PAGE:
Thursday, March 19, 2015

Lucky fourth leaf: Mutation in clover DNA still a mystery

Nick Stockton | March 18, 2015

So you lost your job and your life’s a mess. You’re fat, you’re broke, you’re bad at sex. You’re looking at your dog, hoping she doesn’t die next. You need to get lucky. And what’s the best way to get lucky? No, it’s not finding a four-leafed clover on St. Patrick’s Day. That kind of luck doesn’t exist. What you need to do is go impress a bunch of drunk strangers with your knowledge of four-leaf clover genetics!

Like every other trait on every other living thing, a clover’s lucky fourth leaf sprouts from DNA. But the clover genome is surprisingly complicated, and finding the genes responsible—and under what conditions—for the four-leaf mutation is a still-unsolved biological puzzle.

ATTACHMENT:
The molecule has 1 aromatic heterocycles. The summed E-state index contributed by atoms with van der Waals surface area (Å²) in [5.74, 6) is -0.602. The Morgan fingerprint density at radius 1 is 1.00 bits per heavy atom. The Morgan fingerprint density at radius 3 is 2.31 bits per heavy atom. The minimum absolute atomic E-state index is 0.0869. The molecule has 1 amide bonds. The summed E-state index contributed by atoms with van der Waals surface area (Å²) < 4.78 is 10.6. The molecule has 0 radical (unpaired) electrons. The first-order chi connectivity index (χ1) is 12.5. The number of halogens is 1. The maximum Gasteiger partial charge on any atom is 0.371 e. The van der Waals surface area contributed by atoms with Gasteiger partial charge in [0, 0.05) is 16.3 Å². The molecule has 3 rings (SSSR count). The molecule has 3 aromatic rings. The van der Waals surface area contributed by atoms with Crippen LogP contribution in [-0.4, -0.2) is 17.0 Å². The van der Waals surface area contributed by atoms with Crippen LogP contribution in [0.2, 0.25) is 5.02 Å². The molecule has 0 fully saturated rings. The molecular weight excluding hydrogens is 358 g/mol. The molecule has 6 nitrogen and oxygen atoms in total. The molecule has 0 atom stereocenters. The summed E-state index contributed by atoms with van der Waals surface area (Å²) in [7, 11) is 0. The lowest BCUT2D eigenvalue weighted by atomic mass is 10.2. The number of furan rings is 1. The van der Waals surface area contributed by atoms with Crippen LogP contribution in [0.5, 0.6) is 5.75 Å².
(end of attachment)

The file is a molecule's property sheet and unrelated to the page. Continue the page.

There are over 300 different species of clover, but the type most associated with the rare fourth lucky leaf is the widespread white clover (so named because of the fluffy, delicious-looking white blossoms). “It’s like having a cat with an extra claw. We know it has a genetic basis, and a mutation that happens at a slow but regular frequency,” says Wayne Parrott, who studies crop genetics at the University of Georgia. His lab has come closest to finding the genetic roots of the four-leaf mutation. “We know more or less where it is on the chromosome,” he says. But the clover seems to have done everything possible to make its genome inscrutable…..To Read More….

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